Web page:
NAREIT maintains various indices of their performance over time. Here we use the All eREITs Index. The index is capitalization-weighted, and so reflects the behavior of the large-cap eREITs. We used results from 1998-2018 to find the parameters shown in Table 1.
Figure 5 shows a comparison of portfolios composed of large-cap eREITs and of Dividend Aristocrats. At low withdrawal rates, the eREITs produce median results comparable to the 2.5% portfolio of Figure 2, with better performance at the 20th percentile.
At higher withdrawal rates, the eREITs perform comparably to the Aristocrats, thanks to their higher yield. For withdrawal rates of 6% or more, they outperform all portfolios having lower total return.
Figure 5. Final portfolio value, in 2019 dollars, after an investor withdraws the percentage indicated each year for 30 years. The vertical bars show the range from 20th to 80th percentile of the distribution of results. The black shows results for a portfolio of large-capitalization equity REITs. The magenta shows results for a portfolio composed of the Dividend Aristocrats. Calculations by author.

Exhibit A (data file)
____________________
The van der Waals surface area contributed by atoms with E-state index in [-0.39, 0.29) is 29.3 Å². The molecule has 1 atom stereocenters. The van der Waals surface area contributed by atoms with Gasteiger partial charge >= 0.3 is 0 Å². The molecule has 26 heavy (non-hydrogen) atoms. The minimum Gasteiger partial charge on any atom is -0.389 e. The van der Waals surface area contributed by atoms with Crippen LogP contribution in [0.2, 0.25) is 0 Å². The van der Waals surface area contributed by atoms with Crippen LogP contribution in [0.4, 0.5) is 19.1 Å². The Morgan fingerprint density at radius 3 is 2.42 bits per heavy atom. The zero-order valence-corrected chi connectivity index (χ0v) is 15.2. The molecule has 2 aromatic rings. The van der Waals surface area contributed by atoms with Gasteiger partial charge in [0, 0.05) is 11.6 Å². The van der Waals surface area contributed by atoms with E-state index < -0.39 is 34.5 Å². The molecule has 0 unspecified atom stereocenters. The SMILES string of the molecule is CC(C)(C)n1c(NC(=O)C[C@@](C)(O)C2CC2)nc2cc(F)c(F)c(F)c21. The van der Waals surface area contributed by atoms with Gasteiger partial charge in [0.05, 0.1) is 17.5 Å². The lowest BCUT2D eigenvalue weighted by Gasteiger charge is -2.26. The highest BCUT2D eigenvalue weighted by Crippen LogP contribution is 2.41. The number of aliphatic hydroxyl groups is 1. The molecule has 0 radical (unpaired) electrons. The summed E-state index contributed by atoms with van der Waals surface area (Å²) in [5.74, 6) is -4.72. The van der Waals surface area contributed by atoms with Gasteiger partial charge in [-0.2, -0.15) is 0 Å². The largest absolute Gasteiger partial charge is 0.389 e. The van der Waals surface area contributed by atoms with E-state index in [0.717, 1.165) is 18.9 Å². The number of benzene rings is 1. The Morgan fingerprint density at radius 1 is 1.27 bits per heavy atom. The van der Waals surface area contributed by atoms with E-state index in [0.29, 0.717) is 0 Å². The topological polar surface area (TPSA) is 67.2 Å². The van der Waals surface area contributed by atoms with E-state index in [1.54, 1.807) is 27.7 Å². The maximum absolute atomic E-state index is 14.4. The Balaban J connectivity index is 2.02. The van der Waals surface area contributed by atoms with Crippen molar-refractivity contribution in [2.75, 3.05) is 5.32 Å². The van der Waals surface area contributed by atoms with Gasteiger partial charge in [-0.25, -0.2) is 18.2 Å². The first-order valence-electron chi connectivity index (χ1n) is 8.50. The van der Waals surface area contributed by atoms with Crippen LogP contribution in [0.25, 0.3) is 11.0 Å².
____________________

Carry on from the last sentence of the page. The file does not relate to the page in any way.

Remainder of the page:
Portfolio Implications And Opportunity
We’ve been in a fairly long phase of outperformance by growth stocks, many of which pay no dividends. Both the Dividend Aristocrats and large-cap eREITs have underperformed in the present decade.
Despite this, I would argue that they both have provided and do provide a safer direction for a retiree drawing steadily from a portfolio, and especially if the withdrawals are large. Other quality investments that pay dividends will have similar advantages.
An investor with a Dividend Growth mindset can continue to grow dividend yields by investing in these two areas and other quality securities. This can continue even while withdrawing funds to live on.
Over time, the performance of any such investment class will vary. This is one reason why diversification is essential. I recommend diversification across several asset classes, not just two.